Everyone does it. You know, those itty bitty, teeny weeny, little innocent fibs that sometimes slip out of your mouth during your annual visit with your doctor.
“What” you say. Not me. I never! How dare you say such a thing!
Perhaps this rings a bell…. You go to your doctor for your annual physical and they begin the examination with those slightly irritating set of “standard questions.” You know the ones: How many hours a week do you exercise? How many alcoholic drinks do you consume per week? Do you smoke tobacco, even if only in social settings? Have you EVER smoked tobacco in your life? Do you use or have you EVER used any recreational or other type of non-prescription drugs?
Sitting there, on that small patient bed in your paper-thin white gown with your feet dangling off the side, you can’t help but start to feel a bit judged by the doctor in the white coat! So maybe, just maybe, you get a little confused and say you exercise five days a week, even though it’s once every five weeks. Or maybe you slightly reduce the frequency of your alcohol consumption from once a day to only once or twice on the weekends. Or perhaps you can’t quite remember that time you and your friends snuck a few smokes.
Regardless, those tiny little fibs have never hurt anyone. What’s the big deal? Well, when you meet your lawyer, those tiny little fibs can be a very, very big deal. It is essential you tell your attorney the absolute truth, the whole truth and nothing but the truth.
Why? Because ultimately, the truth will come out! The opposing side will do their homework, conduct investigations and possibly have you under surveillance. You never, ever, ever want your lawyer to be caught off guard because of a tiny while lie or slight omission. It is imperative that you tell your attorney everything: the good, the bad, and the ugly. Just because you may not consider every detail important, does not mean it is not. It is your attorney’s job to decide. Let them do it. It is your job to tell the truth about every detail concerning your case.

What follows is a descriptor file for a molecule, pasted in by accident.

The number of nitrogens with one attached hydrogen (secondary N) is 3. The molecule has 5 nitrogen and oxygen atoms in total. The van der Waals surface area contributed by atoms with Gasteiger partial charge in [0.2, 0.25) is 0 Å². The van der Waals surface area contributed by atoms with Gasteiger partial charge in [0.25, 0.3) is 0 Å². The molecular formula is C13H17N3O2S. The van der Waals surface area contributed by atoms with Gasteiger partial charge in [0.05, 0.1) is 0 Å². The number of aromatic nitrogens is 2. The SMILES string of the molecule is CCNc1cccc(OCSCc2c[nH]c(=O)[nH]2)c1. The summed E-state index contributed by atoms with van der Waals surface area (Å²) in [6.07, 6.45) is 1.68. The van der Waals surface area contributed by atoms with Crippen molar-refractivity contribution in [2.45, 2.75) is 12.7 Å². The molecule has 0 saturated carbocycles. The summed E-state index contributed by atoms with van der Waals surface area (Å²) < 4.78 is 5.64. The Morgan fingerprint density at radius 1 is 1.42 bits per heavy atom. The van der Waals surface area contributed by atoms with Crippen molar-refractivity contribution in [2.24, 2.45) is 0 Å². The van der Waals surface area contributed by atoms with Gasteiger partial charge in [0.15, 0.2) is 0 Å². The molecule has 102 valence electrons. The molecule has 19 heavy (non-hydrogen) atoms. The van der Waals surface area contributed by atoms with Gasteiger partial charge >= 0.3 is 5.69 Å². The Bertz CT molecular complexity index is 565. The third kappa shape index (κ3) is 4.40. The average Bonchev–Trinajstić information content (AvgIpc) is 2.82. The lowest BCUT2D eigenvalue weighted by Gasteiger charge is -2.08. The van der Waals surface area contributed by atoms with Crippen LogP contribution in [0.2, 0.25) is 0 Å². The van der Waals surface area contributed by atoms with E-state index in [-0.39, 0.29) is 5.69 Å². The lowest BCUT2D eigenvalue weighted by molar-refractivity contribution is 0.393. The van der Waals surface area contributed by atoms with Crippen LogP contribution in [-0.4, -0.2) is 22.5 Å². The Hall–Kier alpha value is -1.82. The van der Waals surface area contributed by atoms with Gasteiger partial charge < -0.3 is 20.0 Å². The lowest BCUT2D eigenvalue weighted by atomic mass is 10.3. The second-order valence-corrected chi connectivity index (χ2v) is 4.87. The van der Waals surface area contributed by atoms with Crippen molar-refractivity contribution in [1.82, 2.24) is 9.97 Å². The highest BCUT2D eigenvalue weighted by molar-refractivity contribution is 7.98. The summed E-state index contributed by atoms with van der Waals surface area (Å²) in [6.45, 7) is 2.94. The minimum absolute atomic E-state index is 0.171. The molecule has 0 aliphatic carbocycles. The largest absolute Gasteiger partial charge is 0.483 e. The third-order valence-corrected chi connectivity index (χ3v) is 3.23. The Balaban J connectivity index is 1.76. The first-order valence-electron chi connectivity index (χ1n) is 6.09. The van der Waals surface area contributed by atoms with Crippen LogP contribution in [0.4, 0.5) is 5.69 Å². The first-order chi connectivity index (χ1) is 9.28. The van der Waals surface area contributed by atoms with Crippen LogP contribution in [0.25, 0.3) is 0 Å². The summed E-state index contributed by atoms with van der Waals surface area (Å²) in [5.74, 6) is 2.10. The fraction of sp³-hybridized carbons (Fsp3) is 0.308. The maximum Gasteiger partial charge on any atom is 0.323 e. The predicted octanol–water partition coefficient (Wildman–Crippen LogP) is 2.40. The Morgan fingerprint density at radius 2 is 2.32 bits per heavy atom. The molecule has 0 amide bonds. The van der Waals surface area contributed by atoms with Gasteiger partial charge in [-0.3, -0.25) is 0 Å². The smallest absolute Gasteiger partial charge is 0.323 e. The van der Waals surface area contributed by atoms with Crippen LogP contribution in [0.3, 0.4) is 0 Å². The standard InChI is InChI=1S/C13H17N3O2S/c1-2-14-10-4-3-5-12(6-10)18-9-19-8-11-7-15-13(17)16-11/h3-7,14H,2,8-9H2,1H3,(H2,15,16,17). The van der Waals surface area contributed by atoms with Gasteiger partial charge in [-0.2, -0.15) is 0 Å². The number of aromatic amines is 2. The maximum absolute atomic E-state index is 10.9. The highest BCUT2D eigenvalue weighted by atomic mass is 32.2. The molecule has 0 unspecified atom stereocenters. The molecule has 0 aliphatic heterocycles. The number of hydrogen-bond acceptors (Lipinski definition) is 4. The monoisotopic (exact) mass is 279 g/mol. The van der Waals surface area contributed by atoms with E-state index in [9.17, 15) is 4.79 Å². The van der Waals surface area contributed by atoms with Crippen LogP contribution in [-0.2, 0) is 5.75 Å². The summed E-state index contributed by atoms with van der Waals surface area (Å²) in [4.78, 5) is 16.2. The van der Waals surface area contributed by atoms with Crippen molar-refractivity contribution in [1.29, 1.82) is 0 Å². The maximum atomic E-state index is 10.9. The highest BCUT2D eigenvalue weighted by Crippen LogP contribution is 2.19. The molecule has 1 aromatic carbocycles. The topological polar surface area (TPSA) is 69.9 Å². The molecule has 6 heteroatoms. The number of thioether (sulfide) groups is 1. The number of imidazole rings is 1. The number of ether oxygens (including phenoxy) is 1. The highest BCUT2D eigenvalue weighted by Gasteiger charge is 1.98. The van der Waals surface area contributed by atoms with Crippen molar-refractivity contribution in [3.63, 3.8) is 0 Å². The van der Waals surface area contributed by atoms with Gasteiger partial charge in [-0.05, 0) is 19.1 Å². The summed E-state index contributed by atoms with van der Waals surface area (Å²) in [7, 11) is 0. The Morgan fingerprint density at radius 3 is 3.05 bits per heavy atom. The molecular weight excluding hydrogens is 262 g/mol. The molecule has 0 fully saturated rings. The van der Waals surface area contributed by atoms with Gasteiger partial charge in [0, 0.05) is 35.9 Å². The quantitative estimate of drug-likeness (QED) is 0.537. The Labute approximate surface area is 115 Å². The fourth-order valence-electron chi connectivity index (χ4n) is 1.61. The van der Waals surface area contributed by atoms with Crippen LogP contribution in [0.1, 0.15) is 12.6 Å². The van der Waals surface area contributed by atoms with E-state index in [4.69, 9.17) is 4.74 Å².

Honesty is the best policy for two major reasons:
1. Everything you say to your attorney is confidential – they can’t repeat it to anyone! They just want to make sure they understand the full picture to best help you.
2. “Bad” facts always tend to rise to the surface. It’s better for you and your attorney to know everything so that they can address the “problems” in your case right away. It will negatively impact your case if you have hidden details that later surface at mediation or in trial. Your attorney won’t be prepared to help you, and it will be obvious to a judge that your attorney did not know the harmful facts. This will certainly damage your credibility which will hurt your case (and give you a 100% guarantee of receiving a look like this from your attorney):
No individual or case is perfect, and we understand that! Be completely honest with your attorney and let them do their job. Misleading your attorney or “forgetting” details, can only hurt you. Call us at 704-370-1212 for a completely free initial consultation and let Maggie Shankle and her team at Shankle Law Firm help you get the care, compassion and compensation you deserve.